The face altering App, FaceApp has gained tremendous interest in the past few months with thousands sharing the results of their own experiments with the app on social media. The app is equipped to edit photos of people’s faces to show younger or older versions of themselves or even switch genders.
Developed in 2017 by a Russian company Wireless Lab, FaceApp is a mobile application for iOS and Android which uses artificial intelligence to alter people’s faces to make users look younger, look older, or change gender. It can also handle more subtle changes in an image, such as altering a person’s hairstyle, adding a smile, or applying makeup or tattoos to a face.
Spike in Popularity
FaceApp had already been fairly popular since it was launched in 2017 with tens of millions of downloads, however, it experienced a spike over the past months. This recent spike in popularity likely has a lot to do with celebrities who used the app and posted the results of their FaceApp changes. Pop artists like Drake and the Jonas Brothers, athletes like LeBron James, and actors like Zachary Levi have all joined in on the FaceApp trend.
Business Insider published a report of the research firm, Sensor Tower which concludes that in mid-June, FaceApp was adding about 65,000 new users a day. The app now has over 100 million downloads on the Google play store.
Privacy and Data Concerns
In 2019, as FaceApp become extremely popular, many people decided to check out its terms of service and what they found attracted criticism in both the press and on social media over the privacy of user data. The terms state that the company behind FaceApp has the right to use any photo altered by the app for commercial purposes. Also, any user data it collects can still be stored on the company’s servers, even if you decide to delete the app from your phone. If you want to completely delete your data, you can go into the app and ask the company to do so, but it’s not exactly an easy process.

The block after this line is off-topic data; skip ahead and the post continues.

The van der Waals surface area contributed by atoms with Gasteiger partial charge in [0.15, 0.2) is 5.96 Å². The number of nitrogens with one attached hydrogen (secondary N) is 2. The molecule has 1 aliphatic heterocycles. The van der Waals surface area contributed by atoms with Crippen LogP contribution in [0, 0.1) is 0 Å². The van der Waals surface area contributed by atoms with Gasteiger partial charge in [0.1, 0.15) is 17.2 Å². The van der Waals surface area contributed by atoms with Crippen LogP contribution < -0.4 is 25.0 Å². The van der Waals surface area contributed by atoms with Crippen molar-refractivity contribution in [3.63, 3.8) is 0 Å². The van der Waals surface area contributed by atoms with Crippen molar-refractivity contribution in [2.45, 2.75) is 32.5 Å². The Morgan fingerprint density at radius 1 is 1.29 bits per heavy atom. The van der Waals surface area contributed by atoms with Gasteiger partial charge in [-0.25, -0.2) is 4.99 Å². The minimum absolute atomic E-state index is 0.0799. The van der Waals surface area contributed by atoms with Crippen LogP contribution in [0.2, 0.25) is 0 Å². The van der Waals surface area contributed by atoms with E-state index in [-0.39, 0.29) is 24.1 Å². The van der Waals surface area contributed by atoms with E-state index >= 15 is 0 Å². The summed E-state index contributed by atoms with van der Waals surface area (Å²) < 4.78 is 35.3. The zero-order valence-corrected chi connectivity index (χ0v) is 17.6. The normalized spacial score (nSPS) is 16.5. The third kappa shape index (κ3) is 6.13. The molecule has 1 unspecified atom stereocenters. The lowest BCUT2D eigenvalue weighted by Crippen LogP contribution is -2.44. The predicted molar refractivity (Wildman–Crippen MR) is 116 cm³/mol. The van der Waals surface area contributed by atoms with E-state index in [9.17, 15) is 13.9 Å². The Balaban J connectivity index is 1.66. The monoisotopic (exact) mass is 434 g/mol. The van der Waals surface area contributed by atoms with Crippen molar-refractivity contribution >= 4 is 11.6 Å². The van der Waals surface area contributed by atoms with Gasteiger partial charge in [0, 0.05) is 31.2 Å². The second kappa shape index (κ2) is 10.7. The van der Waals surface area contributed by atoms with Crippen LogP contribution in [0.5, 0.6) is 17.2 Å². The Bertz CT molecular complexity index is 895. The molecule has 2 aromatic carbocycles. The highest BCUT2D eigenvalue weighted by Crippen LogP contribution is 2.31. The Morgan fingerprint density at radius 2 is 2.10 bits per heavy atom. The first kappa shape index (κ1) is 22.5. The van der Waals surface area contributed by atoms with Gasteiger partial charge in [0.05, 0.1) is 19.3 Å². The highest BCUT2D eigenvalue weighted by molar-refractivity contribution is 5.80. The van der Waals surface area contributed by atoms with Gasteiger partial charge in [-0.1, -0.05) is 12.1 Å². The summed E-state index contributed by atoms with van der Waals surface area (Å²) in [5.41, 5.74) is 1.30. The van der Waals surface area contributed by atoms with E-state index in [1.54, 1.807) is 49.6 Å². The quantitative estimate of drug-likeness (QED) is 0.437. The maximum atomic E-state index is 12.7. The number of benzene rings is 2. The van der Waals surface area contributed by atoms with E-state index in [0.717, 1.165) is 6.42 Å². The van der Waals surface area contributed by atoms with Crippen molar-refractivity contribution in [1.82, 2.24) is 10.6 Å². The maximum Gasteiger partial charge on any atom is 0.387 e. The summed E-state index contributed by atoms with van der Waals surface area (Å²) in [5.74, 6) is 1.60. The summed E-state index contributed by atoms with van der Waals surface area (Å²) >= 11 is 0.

Analysts and cybersecurity experts also warn of potential risks to user privacy and national security since personal data of millions of people could be vulnerable to threats of misuse later on. A clear red flag is a clause in the terms and conditions of FaceApp which says users give Face-App “a perpetual, irrevocable, nonexclusive, royalty-free, worldwide, fully-paid, transferable sub-licensable license” to use photos they upload – Economic Times
Should You Download and Use the App?
Well, the answer to this lies with individuals. However, it is recommended that you read and understand the terms of service before you download the app (and of course any app) onto your smartphone. Officially, FaceApp says it does not sell the data or photo info the app collects to anyone, including the Russian government.
Android Authourity adds that, while there have been some privacy concerns, it appears FaceApp doesn’t offer any increased risks compared to similar AI-based photo editing app. On the other hand, using any kind of app that logs onto a remote server and access and stores your data can possibly result in that information being taken by outside forces like cybercriminals. The choice is yours.